Several of the firm participants explained the “new normal” in their firms, which entails a hybrid approach with some days of the week at the office and other days working from home. The number of days on either side is often influenced by the season, with tax season demanding more in-office hours. The members explained that their companies are very mindful of work-life balance, and that, while full-time working in the field and attending school full-time, might be challenging, it is not impossible. They all underscored that obtaining the CPA license shortly after earning your accounting degree might be the best way to go since the requirements for the exam regularly change.

Another interesting aspect that emerged was the fact that the representatives from smaller firms saw more direct contact with clients than those from larger firms. The IRS representatives underscored that being hired by this large organization mainly entails training in the first few years, resulting in audit projects that entailed direct working with clients.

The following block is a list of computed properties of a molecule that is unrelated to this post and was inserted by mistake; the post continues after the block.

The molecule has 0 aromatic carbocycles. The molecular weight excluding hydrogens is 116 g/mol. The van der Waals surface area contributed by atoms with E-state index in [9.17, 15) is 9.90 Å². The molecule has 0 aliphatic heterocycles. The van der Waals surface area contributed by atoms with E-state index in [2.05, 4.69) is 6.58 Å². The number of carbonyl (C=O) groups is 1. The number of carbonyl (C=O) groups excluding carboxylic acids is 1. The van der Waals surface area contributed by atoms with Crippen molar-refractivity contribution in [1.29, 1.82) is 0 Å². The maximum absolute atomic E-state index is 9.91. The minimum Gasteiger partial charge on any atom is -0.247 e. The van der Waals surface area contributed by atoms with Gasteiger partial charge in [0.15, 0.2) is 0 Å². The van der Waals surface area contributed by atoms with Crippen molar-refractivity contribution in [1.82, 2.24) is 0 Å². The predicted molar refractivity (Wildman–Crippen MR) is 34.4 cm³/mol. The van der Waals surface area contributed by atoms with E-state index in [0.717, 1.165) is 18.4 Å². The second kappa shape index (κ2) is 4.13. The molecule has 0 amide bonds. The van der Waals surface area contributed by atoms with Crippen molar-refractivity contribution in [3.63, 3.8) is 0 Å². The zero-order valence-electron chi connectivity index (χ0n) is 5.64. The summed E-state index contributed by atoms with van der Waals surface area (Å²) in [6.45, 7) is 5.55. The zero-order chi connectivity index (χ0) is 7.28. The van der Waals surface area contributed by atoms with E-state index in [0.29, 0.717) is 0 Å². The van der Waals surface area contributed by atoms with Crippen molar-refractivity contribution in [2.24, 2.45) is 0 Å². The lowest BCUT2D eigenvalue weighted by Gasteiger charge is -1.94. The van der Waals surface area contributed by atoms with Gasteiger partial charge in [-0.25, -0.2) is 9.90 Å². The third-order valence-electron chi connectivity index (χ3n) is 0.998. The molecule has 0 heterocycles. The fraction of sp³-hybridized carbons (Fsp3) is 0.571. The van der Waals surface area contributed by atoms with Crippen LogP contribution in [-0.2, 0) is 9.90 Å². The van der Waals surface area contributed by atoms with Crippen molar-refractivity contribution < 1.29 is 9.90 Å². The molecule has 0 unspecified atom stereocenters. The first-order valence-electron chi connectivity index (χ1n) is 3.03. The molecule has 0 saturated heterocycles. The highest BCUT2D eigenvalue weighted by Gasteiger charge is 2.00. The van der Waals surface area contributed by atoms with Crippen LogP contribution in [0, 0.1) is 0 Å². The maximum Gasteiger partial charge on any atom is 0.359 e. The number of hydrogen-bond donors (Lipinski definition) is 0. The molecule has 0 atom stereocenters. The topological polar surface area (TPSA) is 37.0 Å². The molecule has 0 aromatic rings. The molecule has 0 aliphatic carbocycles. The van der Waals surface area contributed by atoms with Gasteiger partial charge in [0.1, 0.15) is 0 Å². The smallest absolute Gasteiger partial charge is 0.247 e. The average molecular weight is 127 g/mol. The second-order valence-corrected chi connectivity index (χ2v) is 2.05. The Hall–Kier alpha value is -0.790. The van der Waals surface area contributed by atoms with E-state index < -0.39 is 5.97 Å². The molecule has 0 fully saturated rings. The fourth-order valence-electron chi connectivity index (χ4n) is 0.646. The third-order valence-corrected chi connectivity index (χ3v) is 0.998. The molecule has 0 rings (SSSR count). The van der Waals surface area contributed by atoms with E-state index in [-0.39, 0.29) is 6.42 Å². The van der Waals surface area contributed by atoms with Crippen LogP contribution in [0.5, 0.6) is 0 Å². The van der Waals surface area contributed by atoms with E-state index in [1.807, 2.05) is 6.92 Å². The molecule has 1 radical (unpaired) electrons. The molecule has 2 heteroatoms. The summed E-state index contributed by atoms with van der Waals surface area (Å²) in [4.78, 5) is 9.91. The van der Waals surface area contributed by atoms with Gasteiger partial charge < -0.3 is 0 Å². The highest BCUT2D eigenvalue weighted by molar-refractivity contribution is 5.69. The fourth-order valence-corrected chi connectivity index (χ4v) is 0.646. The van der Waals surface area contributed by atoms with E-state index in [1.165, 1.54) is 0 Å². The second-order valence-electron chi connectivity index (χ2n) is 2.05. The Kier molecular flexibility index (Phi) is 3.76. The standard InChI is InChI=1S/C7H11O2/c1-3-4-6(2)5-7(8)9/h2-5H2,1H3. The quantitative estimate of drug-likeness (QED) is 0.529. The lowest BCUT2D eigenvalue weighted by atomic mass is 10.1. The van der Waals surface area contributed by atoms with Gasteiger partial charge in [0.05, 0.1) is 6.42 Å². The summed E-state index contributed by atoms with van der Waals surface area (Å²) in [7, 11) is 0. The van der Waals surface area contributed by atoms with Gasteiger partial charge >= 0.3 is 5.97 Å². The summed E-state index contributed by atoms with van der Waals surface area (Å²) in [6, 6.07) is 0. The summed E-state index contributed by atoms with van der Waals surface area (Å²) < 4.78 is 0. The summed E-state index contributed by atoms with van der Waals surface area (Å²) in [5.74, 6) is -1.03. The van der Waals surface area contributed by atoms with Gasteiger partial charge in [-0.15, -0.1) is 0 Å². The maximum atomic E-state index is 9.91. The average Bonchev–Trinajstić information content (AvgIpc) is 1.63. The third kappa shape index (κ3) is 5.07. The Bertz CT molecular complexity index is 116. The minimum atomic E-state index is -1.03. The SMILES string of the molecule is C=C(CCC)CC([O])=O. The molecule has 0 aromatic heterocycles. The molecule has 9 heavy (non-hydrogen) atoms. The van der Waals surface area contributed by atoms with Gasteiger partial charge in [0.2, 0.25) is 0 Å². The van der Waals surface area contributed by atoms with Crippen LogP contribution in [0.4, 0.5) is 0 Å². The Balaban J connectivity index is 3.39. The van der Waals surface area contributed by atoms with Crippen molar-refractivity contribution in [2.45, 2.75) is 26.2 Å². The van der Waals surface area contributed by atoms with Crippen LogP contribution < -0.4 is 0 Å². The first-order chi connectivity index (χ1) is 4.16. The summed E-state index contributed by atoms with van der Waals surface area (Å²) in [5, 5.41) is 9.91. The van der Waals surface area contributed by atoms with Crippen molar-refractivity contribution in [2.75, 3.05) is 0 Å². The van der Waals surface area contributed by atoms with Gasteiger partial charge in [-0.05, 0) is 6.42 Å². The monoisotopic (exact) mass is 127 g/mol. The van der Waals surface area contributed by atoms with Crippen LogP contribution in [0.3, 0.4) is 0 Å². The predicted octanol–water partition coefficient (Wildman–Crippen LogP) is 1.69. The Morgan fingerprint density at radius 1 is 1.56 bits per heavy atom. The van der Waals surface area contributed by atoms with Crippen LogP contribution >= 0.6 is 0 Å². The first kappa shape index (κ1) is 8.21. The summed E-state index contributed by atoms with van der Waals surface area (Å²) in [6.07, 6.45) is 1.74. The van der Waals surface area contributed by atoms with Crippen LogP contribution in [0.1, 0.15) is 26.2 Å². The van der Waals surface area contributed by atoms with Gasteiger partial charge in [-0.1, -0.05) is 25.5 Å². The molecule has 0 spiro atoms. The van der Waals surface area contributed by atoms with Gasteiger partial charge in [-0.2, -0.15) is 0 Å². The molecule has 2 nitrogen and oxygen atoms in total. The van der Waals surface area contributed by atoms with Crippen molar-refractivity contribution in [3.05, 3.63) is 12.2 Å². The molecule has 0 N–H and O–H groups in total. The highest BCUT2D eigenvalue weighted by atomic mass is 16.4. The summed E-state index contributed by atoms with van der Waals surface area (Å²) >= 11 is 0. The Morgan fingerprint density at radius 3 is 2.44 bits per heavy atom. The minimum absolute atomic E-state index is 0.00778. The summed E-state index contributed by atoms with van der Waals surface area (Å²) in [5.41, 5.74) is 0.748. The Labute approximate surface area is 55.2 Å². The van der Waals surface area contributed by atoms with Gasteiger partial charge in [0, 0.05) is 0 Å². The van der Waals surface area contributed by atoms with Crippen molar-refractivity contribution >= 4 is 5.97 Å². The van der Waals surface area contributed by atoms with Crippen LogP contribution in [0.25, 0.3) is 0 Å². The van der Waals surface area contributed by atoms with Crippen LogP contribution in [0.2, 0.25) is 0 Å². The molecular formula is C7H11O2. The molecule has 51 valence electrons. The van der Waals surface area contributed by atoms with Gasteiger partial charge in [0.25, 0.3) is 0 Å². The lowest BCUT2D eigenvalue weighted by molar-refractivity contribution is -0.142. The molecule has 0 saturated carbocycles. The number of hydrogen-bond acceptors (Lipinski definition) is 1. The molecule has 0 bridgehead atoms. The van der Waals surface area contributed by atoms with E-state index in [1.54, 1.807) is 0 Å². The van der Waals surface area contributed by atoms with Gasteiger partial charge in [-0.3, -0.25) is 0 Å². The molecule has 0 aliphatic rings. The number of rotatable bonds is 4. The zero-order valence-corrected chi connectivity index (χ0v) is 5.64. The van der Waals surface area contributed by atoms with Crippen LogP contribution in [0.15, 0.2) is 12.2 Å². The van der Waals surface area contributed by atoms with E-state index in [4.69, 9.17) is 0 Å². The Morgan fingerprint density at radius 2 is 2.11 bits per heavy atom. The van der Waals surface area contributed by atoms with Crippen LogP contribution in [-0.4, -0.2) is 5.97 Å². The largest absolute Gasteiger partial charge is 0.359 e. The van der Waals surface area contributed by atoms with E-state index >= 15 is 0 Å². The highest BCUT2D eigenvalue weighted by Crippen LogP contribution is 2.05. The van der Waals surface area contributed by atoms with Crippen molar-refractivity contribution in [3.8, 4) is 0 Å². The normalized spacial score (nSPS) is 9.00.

Some great pieces of advice the firm representatives shared with the students:
  • Diligently work on your soft skills. These are not the ones you learn from others. You have to develop them yourself. Work on your communication skills, be professional, be prepared to present, and don’t underestimate the importance of that. Be flexible, polite, respectful, and honest. Ask questions when something is unclear. Learn from your mistakes.
  • Pay attention to how things are being handled in a particular firm. Cultures within firms differ. Make sure you observe how people work and interact. If you have the opportunity, find out who did the job before you and see if you can learn from that person.